Why Reflective Leaders Drive Success and 5 Ways to Practice Reflection
If I had to describe the point of Human Leadership in a single word, it would be intentionality.
The Human Leadership operating model is about putting people first. To drive results, leaders must be intentional with how they treat people to honor their humanity and ensure they’re able to meet all their needs.
Today, I want to talk about the most important tool for being intentional: awareness.
Effective leaders are aware of the needs of their people, the organization, and themselves. They’re the best equipped to adapt to evolving situations (like, say, a global pandemic). They build stronger and deeper connections both within and outside of the organization. Most importantly, they know themselves well enough to make intentional leadership decisions.
All of this is crucial to effective leadership. You must be aware of yourself to become aware of others and connect your humanity to theirs. That’s why leading yourself first is one of the principles of the Human Leadership model.
So, how do you build self-awareness (and even a general sense of awareness)? One great method is reflection.
The Importance of Reflection
Reflection is a powerful tool that helps leaders to be present, self-aware, and connected to their teams and organizations. It’s an essential method to get to know yourself, which is a critical step to understanding how your leadership impacts those around you.
Research shows that leaders who reflect perform 23% higher than those who don’t. “Reflection has the potential to generate spillover effects to different but related tasks,” Giada Di Stefano, Francesca Gino, Gary Pisano, and Brad Staats state in their paper.
Even older research by Robert K. Greenleaf indicates that leaders should “withdraw and reorient” themselves to lead well.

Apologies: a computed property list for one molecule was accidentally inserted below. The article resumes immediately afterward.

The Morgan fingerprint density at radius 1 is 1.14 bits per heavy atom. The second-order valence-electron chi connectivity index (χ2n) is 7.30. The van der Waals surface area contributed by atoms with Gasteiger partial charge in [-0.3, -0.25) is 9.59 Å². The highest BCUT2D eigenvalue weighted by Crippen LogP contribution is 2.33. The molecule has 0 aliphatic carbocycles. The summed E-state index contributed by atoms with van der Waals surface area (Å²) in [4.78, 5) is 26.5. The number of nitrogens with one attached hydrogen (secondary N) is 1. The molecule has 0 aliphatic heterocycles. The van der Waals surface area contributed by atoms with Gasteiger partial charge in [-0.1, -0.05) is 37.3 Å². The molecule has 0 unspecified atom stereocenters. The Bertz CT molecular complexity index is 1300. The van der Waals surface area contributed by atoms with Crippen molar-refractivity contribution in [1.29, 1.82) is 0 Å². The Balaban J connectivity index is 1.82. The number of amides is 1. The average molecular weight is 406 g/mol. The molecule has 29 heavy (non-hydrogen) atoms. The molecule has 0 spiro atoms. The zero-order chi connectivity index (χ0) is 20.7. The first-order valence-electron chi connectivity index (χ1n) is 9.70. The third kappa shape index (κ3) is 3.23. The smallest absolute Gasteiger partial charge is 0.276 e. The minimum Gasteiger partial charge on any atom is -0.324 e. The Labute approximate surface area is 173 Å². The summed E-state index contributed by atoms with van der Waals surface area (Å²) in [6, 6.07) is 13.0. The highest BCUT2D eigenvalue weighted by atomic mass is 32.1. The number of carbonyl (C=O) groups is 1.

By engaging in regular reflection, leaders can gain valuable insights into their motivations, biases, and areas for growth. You can then use those insights to create positive change and drive meaningful outcomes.
At this point, you might be wondering, “What’s so important to be aware of to be a Human Leader?” I’m glad you asked.
Questions for Reflection
The point of reflection is to build awareness of impact by looking to the past and present. Some categories to reflect on include:
When you have a deep understanding of the impact of your decisions, you are better equipped to make conscious choices that align your actions with your personal and organizational goals. Reflect on your actions, behaviors, and beliefs to identify patterns, uncover blind spots, and adjust your approach accordingly.
Questions to ask: What do my daily decisions reveal about my actions, behaviors, and beliefs? How do they impact those around me? How are they affecting my work relationships?
As Dr. Nicole Price points out in her thoughtful article on self-reflection and empathy, reflection enables you to develop a deeper understanding of others. Not only should we strive to understand our colleagues, but it behooves us to reflect on past leaders as well.
Think about the people from whom you learned certain actions, behaviors, and beliefs you associate with leadership. Reflect on what influence those associations have on your leadership style.
Questions to ask: What actions, behaviors, and beliefs have I observed from my leaders (past and current)? From my peers? How do their decisions impact me? How is my relationship with each of them? What can I observe from their successes? Their mistakes?
Beliefs are what drive our actions and behaviors. But not every belief we hold is true. Evaluate your beliefs and reflect on their origins to decide if they’re still serving you and your leadership goals.